Military Court issues arrest warrants for 9 junta critics

The Military Court has issued arrest warrants for nine political dissidents, most of whom were abducted by the authorities for criticising the junta.

Matichon Online reported that the Military Court of Bangkok on Thursday, 28 April 2016, issued arrest warrants for nine persons, eight of whom were abducted by the military yesterday.

The nine are: Supachai Saibutr, a photographer, Harit Mahaton, former reporter of Matichon and independent writer, Noppakao Kongsuwan, a person affiliated with the United Front for Democracy Against Dictatorship (UDD), the main red shirt faction, Natthika Worathaiwich, Chaituch Rattanachan, Worawit Saksamutnan, Yothin Mankongsanga, Thonnawan Buranasiri and Kannasit Tangboonthina.

According to the warrants, the nine have allegedly breached Article 116 of the Criminal Code, the sedition law, and the Computer Crime Act. Legal officers of the National Council for Peace and Order (NCPO), the formal name of the Thai junta, brought the accusations.

The authorities took the eight to Bangkok Remand Prison for detention while one of the nine, whose identity is still unknown, is currently abroad, Matichon reported.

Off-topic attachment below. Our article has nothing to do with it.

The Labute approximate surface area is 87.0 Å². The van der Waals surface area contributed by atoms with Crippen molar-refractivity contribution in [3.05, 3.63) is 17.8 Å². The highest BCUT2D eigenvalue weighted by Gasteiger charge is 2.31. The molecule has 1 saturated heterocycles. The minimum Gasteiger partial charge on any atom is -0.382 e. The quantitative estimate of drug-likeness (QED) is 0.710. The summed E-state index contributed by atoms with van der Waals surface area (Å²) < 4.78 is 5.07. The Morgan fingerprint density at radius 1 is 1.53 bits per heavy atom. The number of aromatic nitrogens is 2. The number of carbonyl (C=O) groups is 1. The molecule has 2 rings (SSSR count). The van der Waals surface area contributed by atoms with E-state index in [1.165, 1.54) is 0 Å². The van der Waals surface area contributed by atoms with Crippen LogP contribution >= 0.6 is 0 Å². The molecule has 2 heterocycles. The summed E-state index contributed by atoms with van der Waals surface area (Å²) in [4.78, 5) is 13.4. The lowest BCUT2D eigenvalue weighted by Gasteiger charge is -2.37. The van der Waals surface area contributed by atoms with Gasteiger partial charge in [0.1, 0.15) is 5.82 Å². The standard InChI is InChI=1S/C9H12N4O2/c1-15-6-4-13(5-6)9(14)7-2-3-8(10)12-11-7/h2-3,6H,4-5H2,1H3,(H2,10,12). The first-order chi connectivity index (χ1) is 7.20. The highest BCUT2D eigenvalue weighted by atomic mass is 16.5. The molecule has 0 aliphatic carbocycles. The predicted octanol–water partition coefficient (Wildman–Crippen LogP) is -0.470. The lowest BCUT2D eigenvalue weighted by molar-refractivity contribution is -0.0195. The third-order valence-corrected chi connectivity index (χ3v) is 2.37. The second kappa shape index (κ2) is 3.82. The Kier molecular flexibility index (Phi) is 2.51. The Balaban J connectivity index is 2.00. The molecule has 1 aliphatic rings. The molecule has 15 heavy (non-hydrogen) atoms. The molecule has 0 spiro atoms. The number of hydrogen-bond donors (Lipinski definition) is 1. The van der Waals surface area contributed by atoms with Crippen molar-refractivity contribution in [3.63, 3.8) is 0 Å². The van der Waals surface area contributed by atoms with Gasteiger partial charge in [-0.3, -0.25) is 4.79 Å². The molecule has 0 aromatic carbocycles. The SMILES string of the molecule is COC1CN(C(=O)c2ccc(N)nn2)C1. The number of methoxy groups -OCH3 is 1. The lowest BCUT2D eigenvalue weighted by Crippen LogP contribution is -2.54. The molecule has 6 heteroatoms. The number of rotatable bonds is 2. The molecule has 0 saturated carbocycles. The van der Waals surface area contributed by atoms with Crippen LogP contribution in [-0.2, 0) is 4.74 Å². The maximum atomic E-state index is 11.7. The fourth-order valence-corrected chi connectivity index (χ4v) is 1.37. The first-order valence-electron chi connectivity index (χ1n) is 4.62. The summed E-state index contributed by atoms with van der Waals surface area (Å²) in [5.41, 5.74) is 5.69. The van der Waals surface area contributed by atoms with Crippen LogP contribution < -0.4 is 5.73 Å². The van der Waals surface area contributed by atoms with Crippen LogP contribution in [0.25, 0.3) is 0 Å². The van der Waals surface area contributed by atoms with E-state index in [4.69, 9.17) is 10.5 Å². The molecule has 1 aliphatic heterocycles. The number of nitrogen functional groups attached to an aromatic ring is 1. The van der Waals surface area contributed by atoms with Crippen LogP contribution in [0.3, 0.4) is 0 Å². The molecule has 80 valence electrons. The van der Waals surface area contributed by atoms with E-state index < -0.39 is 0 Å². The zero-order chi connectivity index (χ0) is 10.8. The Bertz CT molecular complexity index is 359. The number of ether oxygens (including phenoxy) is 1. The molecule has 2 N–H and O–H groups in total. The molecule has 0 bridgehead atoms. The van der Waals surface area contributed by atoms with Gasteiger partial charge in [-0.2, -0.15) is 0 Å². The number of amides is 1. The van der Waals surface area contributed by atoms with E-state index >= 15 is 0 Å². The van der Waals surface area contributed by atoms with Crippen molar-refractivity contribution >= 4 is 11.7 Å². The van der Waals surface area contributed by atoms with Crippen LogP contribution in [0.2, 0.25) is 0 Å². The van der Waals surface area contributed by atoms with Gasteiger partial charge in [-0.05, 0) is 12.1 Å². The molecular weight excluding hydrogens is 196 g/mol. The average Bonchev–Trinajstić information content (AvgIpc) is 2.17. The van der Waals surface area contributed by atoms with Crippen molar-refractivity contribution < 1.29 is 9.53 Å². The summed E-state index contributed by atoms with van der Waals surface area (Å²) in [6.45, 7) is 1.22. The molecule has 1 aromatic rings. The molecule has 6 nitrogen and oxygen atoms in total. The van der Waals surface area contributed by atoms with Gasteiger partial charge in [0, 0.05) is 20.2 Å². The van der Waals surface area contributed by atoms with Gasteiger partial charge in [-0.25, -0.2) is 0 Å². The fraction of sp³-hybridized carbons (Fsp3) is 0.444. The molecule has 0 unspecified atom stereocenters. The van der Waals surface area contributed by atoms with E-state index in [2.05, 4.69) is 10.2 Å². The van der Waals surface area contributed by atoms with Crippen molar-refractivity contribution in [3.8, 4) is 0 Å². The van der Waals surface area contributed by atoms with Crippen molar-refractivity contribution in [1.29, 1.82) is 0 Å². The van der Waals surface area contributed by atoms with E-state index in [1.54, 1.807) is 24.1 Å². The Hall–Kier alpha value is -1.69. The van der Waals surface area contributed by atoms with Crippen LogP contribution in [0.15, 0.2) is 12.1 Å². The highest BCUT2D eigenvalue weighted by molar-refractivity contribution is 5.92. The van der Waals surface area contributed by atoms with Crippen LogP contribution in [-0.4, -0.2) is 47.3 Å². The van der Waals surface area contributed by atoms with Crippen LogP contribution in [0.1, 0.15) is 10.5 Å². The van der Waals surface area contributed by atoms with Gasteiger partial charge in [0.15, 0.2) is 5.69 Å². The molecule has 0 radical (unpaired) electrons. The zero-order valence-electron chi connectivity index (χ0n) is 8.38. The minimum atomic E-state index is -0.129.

Nithi Kooltasnasilp, one of the ten individuals who were abducted on Wednesday morning together with Harit Mahaton, his friend, was released on Wednesday night after being interrogated by soldiers at the 11th Military Circle in Bangkok.

They were taken from the northeastern province of Khon Kaen to Bangkok by the military.

In addition to the 10 individuals abducted by the military on Wednesday morning, the military on Wednesday night arrested Burin Intin, one of the 16 activists who participated in a gathering to show solidarity with those who were abducted by the junta.

The soldiers took him from Phaya Thai Police Station in Bangkok while 15 other activists were released after a brief detention. His current fate is unknown.

If found guilty under the sedition law alone, the nine junta critics could face up to seven years’ imprisonment.


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